Sergio Kindle could prove worthy gamble for Chiefs

Jim McIsaac

The Ravens release of Sergio Kindle provides an interesting opportunity on the open market.

Flash back to the BCS Championship game 2 years ago between Texas and Alabama. The Crimson Tide won the game, but one of the players that stood out the most was a Longhorn. Sergio Kindle was all over the field, especially in the Bama backfield.

That game improved Kindle's pre-draft stock in a big way. He was finally out of the shadow of Brian Orakpo, ready to become a high draft pick on his own. Kindle had everything a 3-4 team would want, Speed, Strength, Athleticism and a mean streak.

The Ravens took Sergio in the 2nd round of the 2010 NFL Draft. They were hoping to capitalize on his strong BCS title game performance and strong numbers from the Combine. This never happened.

Prior to training camp, Kindle took a spill down two flights of stairs, fracturing his skull. He sat out the entire 2010 NFL season. He was activated a few weeks into the 2011 season, but appeared mainly on special teams when he was on the active roster.

The Ravens cut ties with the 43rd overall pick from the 2010 NFL Draft on Saturday. If/When he clears waivers this afternoon, the Chiefs need to take a look.

At KC Chiefs Draft, I constantly preach the need to add to the stable of pass rushers. The Chiefs have two threats, and a handful of situational guys. Kindle lined up at many positions during his Texas career. He can add the versatility of moving Tamba Hali around, getting him the best possible matchup.

Sergio Kindle's strengths matchup with what the Chiefs are missing. He is a fierce pass rusher, using his elite speed off the edge to get pressure on the QB. Kindle also knows when to use the bull rush after the OT is off balance expecting speed.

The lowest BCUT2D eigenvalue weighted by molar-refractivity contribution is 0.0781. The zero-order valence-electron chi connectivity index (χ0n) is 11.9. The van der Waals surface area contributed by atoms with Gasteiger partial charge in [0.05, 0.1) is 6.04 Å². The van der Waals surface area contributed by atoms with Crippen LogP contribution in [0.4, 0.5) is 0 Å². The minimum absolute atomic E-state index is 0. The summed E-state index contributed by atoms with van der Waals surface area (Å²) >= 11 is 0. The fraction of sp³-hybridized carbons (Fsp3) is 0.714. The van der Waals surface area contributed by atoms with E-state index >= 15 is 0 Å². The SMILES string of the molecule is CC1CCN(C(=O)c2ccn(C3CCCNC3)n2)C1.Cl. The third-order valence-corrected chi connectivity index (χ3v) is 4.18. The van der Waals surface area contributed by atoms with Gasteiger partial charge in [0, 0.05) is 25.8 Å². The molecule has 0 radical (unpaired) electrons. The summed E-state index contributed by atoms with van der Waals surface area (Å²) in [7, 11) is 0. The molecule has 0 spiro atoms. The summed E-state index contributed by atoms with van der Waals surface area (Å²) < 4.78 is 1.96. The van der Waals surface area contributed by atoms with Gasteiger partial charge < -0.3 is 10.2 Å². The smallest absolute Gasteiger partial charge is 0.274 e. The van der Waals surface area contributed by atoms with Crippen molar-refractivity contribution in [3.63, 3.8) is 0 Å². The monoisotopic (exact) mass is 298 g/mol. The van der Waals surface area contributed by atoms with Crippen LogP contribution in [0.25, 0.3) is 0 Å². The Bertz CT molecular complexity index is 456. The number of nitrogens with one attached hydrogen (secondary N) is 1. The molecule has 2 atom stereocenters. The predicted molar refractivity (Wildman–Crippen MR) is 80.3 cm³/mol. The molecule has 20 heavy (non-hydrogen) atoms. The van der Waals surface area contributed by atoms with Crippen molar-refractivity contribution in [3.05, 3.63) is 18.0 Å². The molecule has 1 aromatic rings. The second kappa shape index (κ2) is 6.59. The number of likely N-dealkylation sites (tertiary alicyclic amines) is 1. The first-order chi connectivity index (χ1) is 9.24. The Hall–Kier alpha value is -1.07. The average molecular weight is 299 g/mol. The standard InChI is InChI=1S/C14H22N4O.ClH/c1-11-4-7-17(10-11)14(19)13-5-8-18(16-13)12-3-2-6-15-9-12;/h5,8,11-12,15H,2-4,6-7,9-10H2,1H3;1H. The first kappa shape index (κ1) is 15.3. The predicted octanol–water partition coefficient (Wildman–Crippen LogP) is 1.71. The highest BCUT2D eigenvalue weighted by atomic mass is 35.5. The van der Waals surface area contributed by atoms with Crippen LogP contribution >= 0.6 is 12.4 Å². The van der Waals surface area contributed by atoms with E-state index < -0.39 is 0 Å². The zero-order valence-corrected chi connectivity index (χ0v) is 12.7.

He has a nastiness about him on the football field. Watching him grow up at Texas, I saw multiple big hits and him always having a teammates back. I can't think of a nasty player on this Chiefs defense. This is the same reason resigning Shaun Smith would have been a great idea. He could bring some attitude back to Arrowhead, something that is desperately needed.

Kindle isn't a run stuffer, or good in pass coverage. He struggles in each of these areas. His long arms do cause trouble for QBs throwing lanes though.

When the news broke that the Ravens were activating Terrell Suggs and released Kindle, I was more shocked by Suggs being activated, than Kindle being cut. After that sunk in, I thought this is the type of move that savvy GMs make. Go out and pick up a mid 2nd round pick for nothing.

While I was sitting in the Louisville Cardinals press box, scouting the Louisville USF football game, I was more intrigued by the thought of Kindle in a Chiefs uniform. I put my thought on twitter, and nearly everybody agreed.

With all the talks of Scott Pioli getting an extension, getting fired, Dwayne Bowe possibly traded to the Dolphins, and the QB mess that is Kansas City, this under-the-radar move could be the best of all.

The team I look at when thinking of pass rushers coming from everywhere on the field would be the NY Giants. They have a guy at nearly every position in their front seven that can get to the QB. Even guys in the secondary are sound blitzers in New York. The Chiefs and Giants aren't the same defensively and I know this, but why can't the Chiefs work in a few different looks?

Show a few looks with Kindle and Justin Houston on the outside and DJ and Tamba on the inside. In this look, give Hali the ability to move around. I'm definitely not an x's/o's expert, but you'd have to think more pass rush is a good thing. It covers up the short comings in the secondary.

This signing isn't adding a starter, just another guy to get to the QB. Kindle has too many shortcomings to be a full time player at this point. But, if he is allowed to pin his ears back and go get the QB, Sergio Kindle could be a real asset for the Kansas City Chiefs for a very small price tag.

These are the types of moves that the Patriots made when they were building their championship teams. I look at a similar player in Mike Vrabel. He was on the scrap heap when the Pats signed him before their Super Bowl run. He turned into one of the leaders of the 3-time Super Bowl Champs.

I'm not sure if Sergio Kindle is Mike Vrabel 2.0, but there is no risk in trying.

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